In the increasingly technology driven innovation world of today, our nation is losing its competitive edge to countries like China, India and Brazil who are far outpacing the United States in terms of the number of college graduates majoring in STEM (science, technology, engineering and math). According to the U.S. Education Dashboard, the percentage of bachelor’s degrees with STEM majors in the United States was lower in 2008–09 (24.2 percent) than it was in 1998–99 (25.6 percent). A report by the President’s Council of Advisors on Science and Technology says that if the United States is to maintain our global competiveness, we will need to increase the number of students with STEM degrees by 34% annually over current rates. A report from Accenture in July 2012, estimated that in China over 40% of college graduates had STEM degrees while the figure was even higher at 50% in Singapore. The report also goes on to predict that by 2016, Brazil will produce more engineering Ph.D.s than the United States each year.
A recent study by Georgetown University finds that “Following architecture with the highest unemployment rates are non-technical majors, such as the arts (11.1%), humanities and liberal arts (9.4%) and social science (8.1%). In the humanities and liberal arts alone, unemployment is the highest among English, Philosophy, Religious Studies, Anthropology and U.S. History majors.” Obviously, there is a skill mismatch between the graduates we produce and what the industry needs today.
To meet the shortage, Congress has established programs like the H1B visa to import critical skills. Yet, these are band aid solutions and cannot replace the value we will gain as a nation from having a stable pipeline of native STEM talent.
College tuition and shrinking government college aid programs are hurting the ability of middle class families to send their kids to college to graduate in these disciplines. We currently disburse our precious college aid regardless of the chosen discipline. We do not differentiate STEM majors who are more critically needed from majors in Liberal Arts. It is time to target our aid dollars just to STEM majors so that we get better returns on our investment in areas critical to our national interests.
A task force created by the Governor in Florida recommends a novel approach—that universities freeze tuition rates for three years for STEM degrees while increasing the tuition for other non-critical majors like psychology, political science, anthropology, and performing arts because they have fewer job prospects in the state of Florida. This could serve as a national model where we target our educational subsidies to those majors that are deemed in short supply or critical to maintain our global competiveness.
If we do not address the STEM crisis, our corporations will be forced to create jobs where the talent is in abundant supply, and that will not be in the United States. This is a matter of ensuring our economic national security.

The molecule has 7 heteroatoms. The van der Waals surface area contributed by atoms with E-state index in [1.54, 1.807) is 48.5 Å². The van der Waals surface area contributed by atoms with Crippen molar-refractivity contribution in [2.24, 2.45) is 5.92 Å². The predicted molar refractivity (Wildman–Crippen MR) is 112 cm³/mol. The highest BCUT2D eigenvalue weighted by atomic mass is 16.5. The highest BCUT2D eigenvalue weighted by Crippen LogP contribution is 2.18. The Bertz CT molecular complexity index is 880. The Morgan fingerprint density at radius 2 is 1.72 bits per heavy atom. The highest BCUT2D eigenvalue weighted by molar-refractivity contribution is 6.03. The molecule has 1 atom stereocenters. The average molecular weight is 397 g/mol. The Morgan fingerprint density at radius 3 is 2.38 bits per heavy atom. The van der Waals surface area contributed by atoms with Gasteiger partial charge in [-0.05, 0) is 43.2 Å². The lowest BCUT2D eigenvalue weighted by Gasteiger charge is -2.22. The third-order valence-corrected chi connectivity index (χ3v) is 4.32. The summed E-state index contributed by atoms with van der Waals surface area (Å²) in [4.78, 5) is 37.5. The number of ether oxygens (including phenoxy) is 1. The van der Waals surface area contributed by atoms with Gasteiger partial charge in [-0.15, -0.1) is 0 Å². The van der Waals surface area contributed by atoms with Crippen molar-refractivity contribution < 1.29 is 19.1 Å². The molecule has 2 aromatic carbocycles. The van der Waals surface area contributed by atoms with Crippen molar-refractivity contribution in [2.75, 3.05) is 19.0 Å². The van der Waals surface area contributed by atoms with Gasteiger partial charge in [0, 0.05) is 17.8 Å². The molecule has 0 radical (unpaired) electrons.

Rameysh Ramdas, an SF Bay Area professional, writes as a hobby.
No, STEM majors should not be prioritized
Find a job you love and you will never work a day, so the saying goes. When I immigrated to the United States, the career choices in India were limited to Engineering, Medicine or Commerce. Everything else was regarded as untenable. It seems today in America we seem to be trending similarly.
Monthly Labor Review published by the Bureau of Labor Statistics (BLS) in May 2011 did a comprehensive analysis of STEM (science technology engineering and math) jobs in 2009. In all, 97 different STEM based occupations were identified spanning the gamut from Pharmacist to Bio-physicist to Computer Programmers. The average annual income of these jobs was a whopping $77,880 compared to $43,460 for all jobs.
Yet another study by the U.S. Department of Commerce projects a growth rate in STEM employment that is twice that of non-STEM employment. That’s the good news. The reality is that only 6% of the jobs are based on STEM. Of the hundreds of geographical areas surveyed by BLS only six locations including the Bay Area had greater than 15% STEM related employment. There is no question that the growth of the U.S. economy and the world economy depends on fundamental discoveries in science and technology. But the statistics paint a reality where a vast majority of employment is of the non-STEM category and will continue to be.
While it is important to encourage STEM education, it is critical to not ignore the other non-science and technology based education.
Non-STEM employment pays less and will probably continue to do so. Education policy needs to address this paradigm in a sane manner. A gifted pianist is no less important than a gifted engineer.
A particularly odious idea from Governor Rick Scott of Florida is to subsidize STEM education with the non-science majors paying for it with increased fees. So not only are the salaries for non-science graduates lower, they will have to pay more to get the degree! This policy is narrow minded, un-imaginative and projects a zero-sum thinking that must be rejected.
A balanced approach is needed where the costs of receiving a college education is addressed especially for non-science majors commensurate with the expected salary following these degrees. Coaxing students to adopt STEM degrees could be as counter-productive as asking an engineer to master painting. It is much better to encourage science and math education at the elementary level so that an analytical basis is established for the arts disciplines.
There are many successful people in public life who are not trained in math and science. Artists, writers, entertainers, politicians, business and religious leaders add great value to society without solving differential equations. The last engineer who was President of the United States was Herbert Hoover.
Mani Subramani works in the semi-conductor industry in Silicon Valley.